A Seasonal Tale


“Boats, Island Bay” Rita Angus

Once upon a time there lived a wee small girl with long golden hair. She lived in a small house atop a hill overlooking a large blue bay dotted forever with the white sails of small boats that bobbed upon the sparkling water. In the center of the bay was a small island, named after an angel. Indeed, it was called Angel Island. The little girl climbed each night onto a small stool that stood below her bedroom window. The window opened to the bay like a white glass-paned door. She would throw it open wide and gaze out on the boats and smile.

At night before sleeping in her small cozy bed her mother would come into her room and sit in a rocking chair beside the bed. She would open a book that lay in her lap and she would begin to read to the beautiful wee girl, whom she loved very much.


“Bedtime” Norman Rockwell

The girl would listen very intently until the story ended. Then her mother would tuck her in with her warm blanket and say a prayer with her and she would close her sleepy eyes and go to sleep. And so it went for years.

One night the mother read from a different book. This book told stories of other children who lived very far from the Angel Island and the blue bay where the white-sailed boats traveled so leisurely upon the familiar bright shining water just outside the little girl’s window. These children wore warm coats and woolen hats and mittens and heavy socks and shoes. They went to school before the sun rose, so dark were the winter days and, indeed, the sun was already setting as they returned each afternoon to their homes. The little girl listened, and wondered.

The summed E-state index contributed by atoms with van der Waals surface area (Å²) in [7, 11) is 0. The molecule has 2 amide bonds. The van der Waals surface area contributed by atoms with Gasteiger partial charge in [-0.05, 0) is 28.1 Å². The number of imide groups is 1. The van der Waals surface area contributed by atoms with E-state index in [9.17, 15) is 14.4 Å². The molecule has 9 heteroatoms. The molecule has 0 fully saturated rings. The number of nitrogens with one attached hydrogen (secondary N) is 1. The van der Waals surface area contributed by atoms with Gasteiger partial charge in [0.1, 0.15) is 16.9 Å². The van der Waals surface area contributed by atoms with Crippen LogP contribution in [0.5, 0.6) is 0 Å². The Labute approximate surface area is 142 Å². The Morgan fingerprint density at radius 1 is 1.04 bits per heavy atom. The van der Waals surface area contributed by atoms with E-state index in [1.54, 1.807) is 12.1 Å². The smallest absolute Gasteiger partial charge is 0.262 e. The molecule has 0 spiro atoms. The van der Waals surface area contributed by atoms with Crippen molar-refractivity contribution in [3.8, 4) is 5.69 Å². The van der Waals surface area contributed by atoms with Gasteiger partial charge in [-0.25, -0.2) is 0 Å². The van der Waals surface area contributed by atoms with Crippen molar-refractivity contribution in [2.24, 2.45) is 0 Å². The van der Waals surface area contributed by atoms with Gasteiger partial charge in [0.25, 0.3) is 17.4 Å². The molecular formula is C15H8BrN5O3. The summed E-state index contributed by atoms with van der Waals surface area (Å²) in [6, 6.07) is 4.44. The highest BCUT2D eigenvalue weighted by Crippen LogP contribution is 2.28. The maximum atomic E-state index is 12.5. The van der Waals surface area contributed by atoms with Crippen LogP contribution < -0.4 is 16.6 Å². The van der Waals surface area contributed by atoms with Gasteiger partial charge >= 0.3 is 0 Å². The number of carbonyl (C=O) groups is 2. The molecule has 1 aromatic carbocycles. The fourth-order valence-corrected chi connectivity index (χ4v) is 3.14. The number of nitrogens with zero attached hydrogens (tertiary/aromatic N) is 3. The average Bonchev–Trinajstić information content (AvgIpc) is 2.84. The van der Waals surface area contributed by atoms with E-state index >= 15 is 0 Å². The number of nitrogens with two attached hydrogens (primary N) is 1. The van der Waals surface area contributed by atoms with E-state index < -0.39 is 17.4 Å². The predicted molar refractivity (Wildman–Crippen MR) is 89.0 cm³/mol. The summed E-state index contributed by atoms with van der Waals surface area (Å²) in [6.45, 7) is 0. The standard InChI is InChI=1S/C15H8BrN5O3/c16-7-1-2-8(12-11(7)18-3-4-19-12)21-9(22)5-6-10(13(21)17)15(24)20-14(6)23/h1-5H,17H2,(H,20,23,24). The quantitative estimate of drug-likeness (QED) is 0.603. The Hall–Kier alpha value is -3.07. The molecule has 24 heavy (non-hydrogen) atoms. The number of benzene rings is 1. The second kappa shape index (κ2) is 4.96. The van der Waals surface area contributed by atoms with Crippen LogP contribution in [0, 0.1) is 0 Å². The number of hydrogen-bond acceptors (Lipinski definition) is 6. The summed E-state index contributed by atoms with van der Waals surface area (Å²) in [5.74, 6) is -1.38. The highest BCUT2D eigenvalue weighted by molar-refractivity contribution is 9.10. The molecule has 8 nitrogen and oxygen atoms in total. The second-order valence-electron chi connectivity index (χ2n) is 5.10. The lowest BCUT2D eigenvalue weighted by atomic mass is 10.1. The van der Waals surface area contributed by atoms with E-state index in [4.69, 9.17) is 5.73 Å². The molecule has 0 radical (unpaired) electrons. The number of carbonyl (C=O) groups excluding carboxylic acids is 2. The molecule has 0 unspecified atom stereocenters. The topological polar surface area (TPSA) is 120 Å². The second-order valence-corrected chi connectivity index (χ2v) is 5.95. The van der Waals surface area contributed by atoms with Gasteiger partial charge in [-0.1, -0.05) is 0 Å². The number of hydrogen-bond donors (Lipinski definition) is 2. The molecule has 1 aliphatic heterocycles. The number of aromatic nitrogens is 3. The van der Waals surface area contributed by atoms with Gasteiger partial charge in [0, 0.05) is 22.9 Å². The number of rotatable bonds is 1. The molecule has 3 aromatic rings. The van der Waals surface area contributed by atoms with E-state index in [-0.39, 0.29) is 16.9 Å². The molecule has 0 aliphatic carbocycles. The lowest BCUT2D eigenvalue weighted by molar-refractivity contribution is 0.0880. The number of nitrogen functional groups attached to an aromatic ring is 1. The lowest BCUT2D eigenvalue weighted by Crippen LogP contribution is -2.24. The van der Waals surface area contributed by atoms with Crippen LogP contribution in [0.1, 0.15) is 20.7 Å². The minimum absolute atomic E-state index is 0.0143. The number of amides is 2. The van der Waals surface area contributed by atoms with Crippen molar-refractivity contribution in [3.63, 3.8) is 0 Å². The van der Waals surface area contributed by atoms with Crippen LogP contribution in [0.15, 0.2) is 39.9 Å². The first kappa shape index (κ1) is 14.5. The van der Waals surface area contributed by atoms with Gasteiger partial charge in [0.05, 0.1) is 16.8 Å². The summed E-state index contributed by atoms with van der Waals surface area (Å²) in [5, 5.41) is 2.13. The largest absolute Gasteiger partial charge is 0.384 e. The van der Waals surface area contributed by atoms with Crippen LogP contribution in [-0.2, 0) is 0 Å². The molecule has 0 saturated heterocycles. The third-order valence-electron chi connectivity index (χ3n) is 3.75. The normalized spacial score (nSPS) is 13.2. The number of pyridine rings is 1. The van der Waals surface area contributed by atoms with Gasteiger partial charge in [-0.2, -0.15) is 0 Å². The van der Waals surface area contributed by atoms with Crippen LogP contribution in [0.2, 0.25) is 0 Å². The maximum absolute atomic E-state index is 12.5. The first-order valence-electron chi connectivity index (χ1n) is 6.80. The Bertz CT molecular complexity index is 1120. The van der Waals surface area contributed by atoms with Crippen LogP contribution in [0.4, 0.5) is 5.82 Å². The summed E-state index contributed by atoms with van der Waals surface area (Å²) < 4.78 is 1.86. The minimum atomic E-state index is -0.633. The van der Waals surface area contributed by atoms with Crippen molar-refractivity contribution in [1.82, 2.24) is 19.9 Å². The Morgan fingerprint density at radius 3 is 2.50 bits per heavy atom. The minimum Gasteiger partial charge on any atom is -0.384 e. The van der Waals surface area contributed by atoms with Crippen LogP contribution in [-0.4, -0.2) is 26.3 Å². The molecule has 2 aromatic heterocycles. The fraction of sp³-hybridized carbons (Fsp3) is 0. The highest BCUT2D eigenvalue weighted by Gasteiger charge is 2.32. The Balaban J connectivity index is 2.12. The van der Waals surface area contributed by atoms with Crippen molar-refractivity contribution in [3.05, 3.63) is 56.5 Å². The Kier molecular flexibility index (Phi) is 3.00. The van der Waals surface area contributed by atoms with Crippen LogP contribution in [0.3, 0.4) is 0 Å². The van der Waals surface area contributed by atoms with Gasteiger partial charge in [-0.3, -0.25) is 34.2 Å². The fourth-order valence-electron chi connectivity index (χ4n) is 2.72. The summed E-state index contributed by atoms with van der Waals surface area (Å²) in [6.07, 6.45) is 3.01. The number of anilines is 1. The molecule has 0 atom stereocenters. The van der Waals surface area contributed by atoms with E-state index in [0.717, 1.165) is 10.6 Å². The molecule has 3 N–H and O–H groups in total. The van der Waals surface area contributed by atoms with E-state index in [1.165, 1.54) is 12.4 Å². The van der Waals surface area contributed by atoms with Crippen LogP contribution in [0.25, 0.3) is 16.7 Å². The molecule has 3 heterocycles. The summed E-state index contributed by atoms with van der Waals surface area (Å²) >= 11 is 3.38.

It was not long after when the little girl found all that was familiar in her life going into boxes, or being sold. What followed was a very very long and arduous journey to the other side of the world, the world where the children in heavy coats lived. The earth was so cold there that the rivers froze over and the children in this new place skated about as if it were the most natural thing in the world to do. They spoke an unfamiliar language, rather quaint, and slowly the young girl began to make sense of it and to speak it, even. Eventually she spoke it so well no one ever dreamed she was not one of them.

One thing these children shared with the little girl was Christmas. In this country, however, the little girl was amazed to suddenly see a man with a tall cap upon his head here and there about town. As he would appear people would shout out, “Sinterklaasje!”. He wore a long red cape and held a staff in his hand, and they seemed terribly excited about his appearance.

As Sinterklaasje traveled the streets his helpers tossed cookies and candies to the children who gathered to see him.

The little girl learned that in this new country where she now lived that children left their shoes out by the fire, stuffed with straw or carrots for Sinterklaasje’s horse as he made his promised visits. This was a very exciting time for the little girl and her new friends!

After preparing for Sinterklaasje’s arrival at their homes, the children went to bed, though they hardly could sleep. And surely surely Sinterklaasje did come in the night.

Years went by and at last the time came for the little girl to return to her beloved land beside the large blue bay of her earliest years and memories. She never forgot the country so far away where she learned so many new things. To this day there is a special place in her heart for all that became part of her. And the dream lives on.

Love and holiday blessings,
Kathryn xoxo
(Special kisses for Antonia.)